2 2 1.265400 2447 1223 1224 2154 952 1.3 2.565400 1.300000 3833 487 3346
3 3 1.423448 2585 1292 1293 2221 952 1.4 2.823448 1.400000 5102 626 4476
4 4 1.601237 2522 1261 1261 2146 952 1.5 3.101237 1.500000 6296 719 5577
... ... ... ... ... ... ... ... ... ... ... ... ... ...
95 95 15.210798 2488 1244 1244 473 473 1.0 16.257944 1.047146 12251 199 12052
96 96 15.198059 2463 1231 1232 463 463 1.0 16.247735 1.049676 12251 199 12052
97 97 15.145436 2504 1252 1252 492 492 1.0 16.197062 1.051626 12251 199 12052
98 98 15.208289 2583 1291 1292 452 452 1.0 16.256962 1.048673 12251 199 12052
99 99 15.111717 2515 1257 1258 497 497 1.0 16.158196 1.046479 12251 199 12052

100 rows × 13 columns

We see on average 2500 users, with half of them strategic and the other half nonstrategic. Many decide to transact in the first few rounds, more than are eventually included (decided_txs > included_txs). The pool length, i.e., how many decided transactions were not included yet, increases steadily, with most users in the pool non-strategic users! We have the first clue that being strategic is not a bad idea, so let's dig a little more in results.

### Strategic users enter a bidding war¶

Let's look at the basefee and the minimum premium in a block.

In [7]:
df.plot("block", ["basefee", "blk_min_premium"])

Out[7]:
<AxesSubplot:xlabel='block'>
In [8]:
df[(df.block >= 24) & (df.block <= 27)]

Out[8]:
block basefee users strategic nonstategic decided_txs included_txs blk_min_premium blk_avg_gas_price blk_avg_tip pool_length pool_strat_users pool_nonstrat_users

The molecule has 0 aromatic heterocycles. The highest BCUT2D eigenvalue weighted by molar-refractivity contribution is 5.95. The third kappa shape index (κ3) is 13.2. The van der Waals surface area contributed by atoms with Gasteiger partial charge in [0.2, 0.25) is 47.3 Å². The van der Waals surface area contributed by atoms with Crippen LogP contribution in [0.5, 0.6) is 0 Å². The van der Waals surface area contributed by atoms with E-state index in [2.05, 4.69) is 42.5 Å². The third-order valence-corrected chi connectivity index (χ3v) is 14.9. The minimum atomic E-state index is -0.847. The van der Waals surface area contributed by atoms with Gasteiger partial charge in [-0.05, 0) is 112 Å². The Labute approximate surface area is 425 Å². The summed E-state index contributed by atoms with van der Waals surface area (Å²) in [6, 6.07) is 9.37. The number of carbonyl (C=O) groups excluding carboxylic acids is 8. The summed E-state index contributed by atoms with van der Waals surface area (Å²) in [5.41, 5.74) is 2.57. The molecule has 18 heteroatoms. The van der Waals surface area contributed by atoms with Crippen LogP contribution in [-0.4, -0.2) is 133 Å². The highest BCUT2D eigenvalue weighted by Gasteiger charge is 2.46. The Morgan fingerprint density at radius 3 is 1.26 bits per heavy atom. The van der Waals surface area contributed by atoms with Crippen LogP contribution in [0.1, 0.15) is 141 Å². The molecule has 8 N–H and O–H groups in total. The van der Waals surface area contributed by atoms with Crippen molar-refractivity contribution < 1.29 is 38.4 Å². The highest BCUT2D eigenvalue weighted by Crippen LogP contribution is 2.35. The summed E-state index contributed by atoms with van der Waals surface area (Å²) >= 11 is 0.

24 24 16.855204 2522 1261 1261 249 952 1.0 17.867178 1.011975 16682 199 16483
25 25 18.960418 2442 1221 1221 5 649 1.0 19.487310 0.526892 16038 199 15839
26 26 19.820510 2458 1229 1229 0 0 0.0 0.000000 0.000000 16038 199 15839
27 27 17.342947 2501 1250 1251 270 952 1.0 18.184536 0.841590 15356 366 14990

Basefee increases until reaching its apex at block 26. This is the same behaviour we observed in the previous notebook: too many users want in so the basefee quickly reaches a high value, where no one is willing to pay this much. After the apex, the basefee climbs down, accommodating some of the most high-valued new users as well as equally high-valued users in the pool who were priced out.

We also plot (as seen in orange in the previous graph) the minimum premium observed in the block. The dynamics are curious: to understand them, remember that strategic users systematically bid just above the minimum premium observed in the previous block. During the transitionary period between blocks 0 and 26, too many users want in so the basefee increases. At the same time, the minimum premium observed in a block increases too. We can imagine that enough strategic users successfully outbid non-strategic ones to fill the whole block. Since strategic users always bid above the smallest premium in the previous block, they bid a premium of 1.1 Gwei the first time, then 1.2, then 1.3 etc. At this point, we recognise the unstable dynamics of the current first-price auction paradigm, where users bid against each other instead of bidding their true value.